Last night, I attended the screening of Emanuel, a documentary about the horrific massacre of nine black parishioners at the Mother Emanuel African Methodist Episcopal Church in Charleston, South Carolina - one of the oldest African American churches in the entire country. I am still processing the film and the events that occurred on that hot night of June 17, 2015.
Members of the church were attending a Bible study on that evening when Dylann Roof, a 21 year-old white supremacist looking to start a race war, walked into the study and was warmly welcomed by the congregants. He sat through the entire Bible study and waited until prayers at the very end to start his slaughter. Eight members of Emanuel died in that room, and another victim died in the hospital later that night.
An eerie security video outside the church shows Dylann calmly walking out the front door after the rampage, getting into his car, and driving off as if nothing had happened. The next day, police in North Carolina arrested Dylann (in a much calmer manner, it must be said, than if he had been a black man who had just murdered nine white people). During his confession, he nonchalantly admitted to the murders as if it was just one more thing on his to-do list for the previous day.
At the bond hearing, within 48 hours after Roof's arrest, many of the family members of the victims offered forgiveness in the midst of their pain. In the documentary, many of those who forgave Dylann so soon after the tragedy mention that something holy and sacred came over them during that hearing, so as to empower the forgiveness they offered.
As a white man, I want to be extremely careful how I react to this and how I write about it. In the documentary, other members of the church tell how they are not able to yet forgive, and may never be able to do so. Others caution that forgiveness should not be used as an end to giving deep consideration to the root causes of Dylann's actions - mainly, the American original sin of slavery and the continuation of its effects among black individuals and communities. Racism is still very much alive in American society. In no way do I want to avoid these issues.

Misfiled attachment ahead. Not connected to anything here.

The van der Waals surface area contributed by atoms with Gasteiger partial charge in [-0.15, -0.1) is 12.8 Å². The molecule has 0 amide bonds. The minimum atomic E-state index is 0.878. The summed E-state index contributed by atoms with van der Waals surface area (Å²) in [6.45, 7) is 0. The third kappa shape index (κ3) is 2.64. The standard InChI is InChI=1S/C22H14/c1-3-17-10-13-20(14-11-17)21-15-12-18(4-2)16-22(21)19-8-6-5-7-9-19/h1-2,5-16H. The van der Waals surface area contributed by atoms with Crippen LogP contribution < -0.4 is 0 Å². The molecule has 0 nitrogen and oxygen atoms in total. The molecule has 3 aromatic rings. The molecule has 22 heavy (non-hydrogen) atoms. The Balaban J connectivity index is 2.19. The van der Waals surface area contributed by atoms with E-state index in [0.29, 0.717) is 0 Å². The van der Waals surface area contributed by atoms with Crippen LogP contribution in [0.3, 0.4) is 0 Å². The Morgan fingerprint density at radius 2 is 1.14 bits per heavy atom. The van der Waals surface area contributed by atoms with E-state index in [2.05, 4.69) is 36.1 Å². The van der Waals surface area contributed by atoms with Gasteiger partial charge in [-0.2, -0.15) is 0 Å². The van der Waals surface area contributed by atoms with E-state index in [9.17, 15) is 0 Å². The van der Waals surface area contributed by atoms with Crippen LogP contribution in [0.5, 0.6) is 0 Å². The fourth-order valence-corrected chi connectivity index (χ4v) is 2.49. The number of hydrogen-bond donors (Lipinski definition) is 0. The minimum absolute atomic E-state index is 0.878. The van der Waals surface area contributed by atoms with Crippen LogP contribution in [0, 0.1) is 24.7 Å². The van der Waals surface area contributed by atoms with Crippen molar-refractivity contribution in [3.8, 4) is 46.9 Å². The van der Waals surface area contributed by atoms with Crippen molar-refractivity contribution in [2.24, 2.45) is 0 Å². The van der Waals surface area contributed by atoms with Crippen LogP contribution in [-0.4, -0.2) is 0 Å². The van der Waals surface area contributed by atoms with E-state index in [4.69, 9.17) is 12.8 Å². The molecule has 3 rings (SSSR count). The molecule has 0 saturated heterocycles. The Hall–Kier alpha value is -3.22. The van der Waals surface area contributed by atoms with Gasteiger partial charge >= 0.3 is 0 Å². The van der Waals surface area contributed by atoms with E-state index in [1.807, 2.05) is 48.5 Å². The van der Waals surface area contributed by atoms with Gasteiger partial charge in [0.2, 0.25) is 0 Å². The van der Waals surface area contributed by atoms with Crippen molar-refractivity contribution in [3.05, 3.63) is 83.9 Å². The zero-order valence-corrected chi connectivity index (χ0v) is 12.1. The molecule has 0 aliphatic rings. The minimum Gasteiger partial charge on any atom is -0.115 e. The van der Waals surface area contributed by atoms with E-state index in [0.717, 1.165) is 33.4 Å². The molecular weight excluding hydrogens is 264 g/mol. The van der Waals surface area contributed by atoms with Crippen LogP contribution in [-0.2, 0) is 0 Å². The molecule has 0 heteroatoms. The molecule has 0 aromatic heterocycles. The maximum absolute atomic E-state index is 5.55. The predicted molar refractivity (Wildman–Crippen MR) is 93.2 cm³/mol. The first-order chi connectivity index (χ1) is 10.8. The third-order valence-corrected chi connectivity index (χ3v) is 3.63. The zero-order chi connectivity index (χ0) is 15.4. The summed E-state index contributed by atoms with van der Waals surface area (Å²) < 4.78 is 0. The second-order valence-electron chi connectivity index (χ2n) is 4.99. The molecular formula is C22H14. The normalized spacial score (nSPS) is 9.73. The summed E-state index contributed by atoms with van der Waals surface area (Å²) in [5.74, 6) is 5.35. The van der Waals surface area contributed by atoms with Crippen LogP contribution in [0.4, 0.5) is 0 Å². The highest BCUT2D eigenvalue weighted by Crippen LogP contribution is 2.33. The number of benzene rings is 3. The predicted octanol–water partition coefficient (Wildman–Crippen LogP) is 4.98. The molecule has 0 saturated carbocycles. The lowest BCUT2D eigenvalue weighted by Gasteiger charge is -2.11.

What struck me, though, about those who were able to offer forgiveness is the why. What motivated them to forgive? What story compelled them to offer their forgiveness to someone who was not even repentant of his transgression? What Reality within them urged that grace?
One of the commentators in the documentary made a comment that stuck with me and answers the questions above. He said that Christianity is the only religion in which God himself, in human flesh, is abused and beaten and killed, and in that suffering, says, "Father, forgive them, for they know not what they do" (Luke 23:34). Everything in me wants to buck against that. Every impulse wants to object. This kind of forgiveness is not only unnatural. It is dangerous. It is masochistic. It is suicidal.
And it's also the central message of the gospel. Turn the other cheek (Matthew 5:38-40). Forgive endlessly (Matthew 18:22). The forgiveness God offers is connected to the forgiveness we offer (Matthew 6:14-15). There are so many more instructions to forgive in scripture, and the point is that healing and peace come through forgiveness. I don't know what to do with these instructions. I do know they don't mean to stay in abusive or oppressive situations if you have the ability to escape (see the entire book of Philemon). I also know they do not mean God is not focused on justice for the oppressed (Luke 4:18). In some way, this forgiveness seems to be tied to liberation. It seems to be part of the holy equation of freedom and justice. And it certainly is not something any of us can do on our own, because it is not natural.
Those families who had loved ones snatched from them at Emanuel, yet were somehow able to forgive, show me a supernatural charism. They literally embody Christ. This is not at all to judge those who are not yet able to forgive, or who may never be able to. It is only to recognize the work of the Spirit where it blows, and I sit in awe of it.